Woolworths is to close 30 stores across Australasia – including six Countdown supermarkets in New Zealand – through an operating model review, announced last week to the Australian stock exchange.
The plan includes a further 500 job losses, 1000 staff being moved from group office into businesses and the rollout of new Australian supermarkets being “slowed significantly”, chief executive officer Brad Banducci says in a stock exchange announcement.
The company is also looking to sell EziBuy, an Australasia e-commerce and catalogue retailer based in Palmerston North.
Just one New Zealand Countdown supermarket – Rangiora Central – is set to close this year.
Countdown intends to offer all 57 staff work at either the Rangiora East store, or one of the other remaining Christchurch stores, before the closure on 2 October, says James Walker, general manager corporate affairs.
One Countdown supermarket, Waihi, has already closed due to safety concerns.
The remaining four supermarkets set to close cannot be announced due to ongoing commercial discussions, such as with landlords. However, they are unlikely to happen for at least 12 months, Walker says.
“As we always do, we will work with team affected by these closures to transfer to nearby stores.”
Countdown plans to open three new stores in the next year, in Aotea (Wellington), Beachlands and Ashburton South. Two replacement stores in Waiheke Island and Mosgiel will also be built, Walker says.
“As a supermarket business, we’ve got to make sure we’re in a place where our customers need us to be. As a general rule, closing supermarkets and opening them is part of the business.”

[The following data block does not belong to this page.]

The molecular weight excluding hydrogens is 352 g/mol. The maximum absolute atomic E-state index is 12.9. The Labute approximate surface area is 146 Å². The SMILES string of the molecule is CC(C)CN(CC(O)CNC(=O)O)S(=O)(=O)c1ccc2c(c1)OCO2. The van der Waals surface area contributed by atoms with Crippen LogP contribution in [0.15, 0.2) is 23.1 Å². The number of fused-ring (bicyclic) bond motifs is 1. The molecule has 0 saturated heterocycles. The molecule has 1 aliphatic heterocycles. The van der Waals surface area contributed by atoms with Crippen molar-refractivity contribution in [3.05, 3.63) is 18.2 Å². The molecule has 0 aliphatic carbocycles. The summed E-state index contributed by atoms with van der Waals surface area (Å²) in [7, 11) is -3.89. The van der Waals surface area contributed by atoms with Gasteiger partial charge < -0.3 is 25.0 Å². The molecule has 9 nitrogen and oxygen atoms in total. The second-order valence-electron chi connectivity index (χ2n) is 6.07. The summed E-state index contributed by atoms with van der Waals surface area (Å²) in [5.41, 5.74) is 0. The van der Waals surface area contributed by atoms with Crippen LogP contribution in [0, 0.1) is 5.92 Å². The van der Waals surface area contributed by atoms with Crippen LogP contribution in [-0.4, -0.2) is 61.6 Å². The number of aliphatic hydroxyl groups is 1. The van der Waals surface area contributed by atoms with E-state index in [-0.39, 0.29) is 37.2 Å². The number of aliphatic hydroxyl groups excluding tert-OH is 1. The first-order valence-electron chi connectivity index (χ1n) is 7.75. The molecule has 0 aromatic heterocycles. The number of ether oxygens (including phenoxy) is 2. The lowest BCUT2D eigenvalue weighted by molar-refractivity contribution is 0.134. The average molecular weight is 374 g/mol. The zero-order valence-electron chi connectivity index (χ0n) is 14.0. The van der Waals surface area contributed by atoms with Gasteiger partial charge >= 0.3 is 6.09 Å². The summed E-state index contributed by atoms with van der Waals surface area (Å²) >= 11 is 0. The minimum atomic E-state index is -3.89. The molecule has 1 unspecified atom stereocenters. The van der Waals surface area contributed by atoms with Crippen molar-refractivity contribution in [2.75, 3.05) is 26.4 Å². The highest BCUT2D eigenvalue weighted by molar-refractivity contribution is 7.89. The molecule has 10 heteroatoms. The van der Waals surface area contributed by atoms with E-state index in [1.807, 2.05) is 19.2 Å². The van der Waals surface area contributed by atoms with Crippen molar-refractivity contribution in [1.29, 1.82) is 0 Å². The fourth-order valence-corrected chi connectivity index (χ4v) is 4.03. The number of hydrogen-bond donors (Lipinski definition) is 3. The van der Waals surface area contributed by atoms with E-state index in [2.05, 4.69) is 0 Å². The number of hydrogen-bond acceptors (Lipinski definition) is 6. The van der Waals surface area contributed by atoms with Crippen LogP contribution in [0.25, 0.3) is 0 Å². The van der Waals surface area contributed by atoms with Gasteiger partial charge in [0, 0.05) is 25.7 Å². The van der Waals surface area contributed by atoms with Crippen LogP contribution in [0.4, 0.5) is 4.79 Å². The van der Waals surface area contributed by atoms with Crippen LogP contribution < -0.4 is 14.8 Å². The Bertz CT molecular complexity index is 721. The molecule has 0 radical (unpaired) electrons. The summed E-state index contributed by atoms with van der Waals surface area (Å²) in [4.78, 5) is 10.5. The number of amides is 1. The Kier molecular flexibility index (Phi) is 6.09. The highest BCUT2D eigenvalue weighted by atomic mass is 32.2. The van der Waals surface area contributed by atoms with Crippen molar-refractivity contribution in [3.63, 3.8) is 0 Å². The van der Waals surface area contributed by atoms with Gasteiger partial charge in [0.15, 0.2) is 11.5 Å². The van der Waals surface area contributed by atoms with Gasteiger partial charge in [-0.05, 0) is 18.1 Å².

The job losses are coming out of Woolworths’ head office and the closure of a distribution centre in Australia, Walker says.
But this side of the Tasman, Countdown is still going ahead with its plans to provide customers with more face-to-face service by creating about 600 new roles on the shop floor, such as checkouts, produce and night-fill. A further 200 staff will also be given extended hours.
“We want to make sure we’ve got the best possible service in our stores. Customer service is key,” he says.
Walker says Countdown’s customer numbers are growing year-on-year in New Zealand. He calls the changes a “minor readjustment and opportunity to redeploy”.
“Countdown is performing well. We’re closing some stores that we think, unfortunately, make sense to do so, but we’re opening new ones and will continue to open them in the foreseeable future.”
Countdown has 183 stores across New Zealand and 18,000 employees.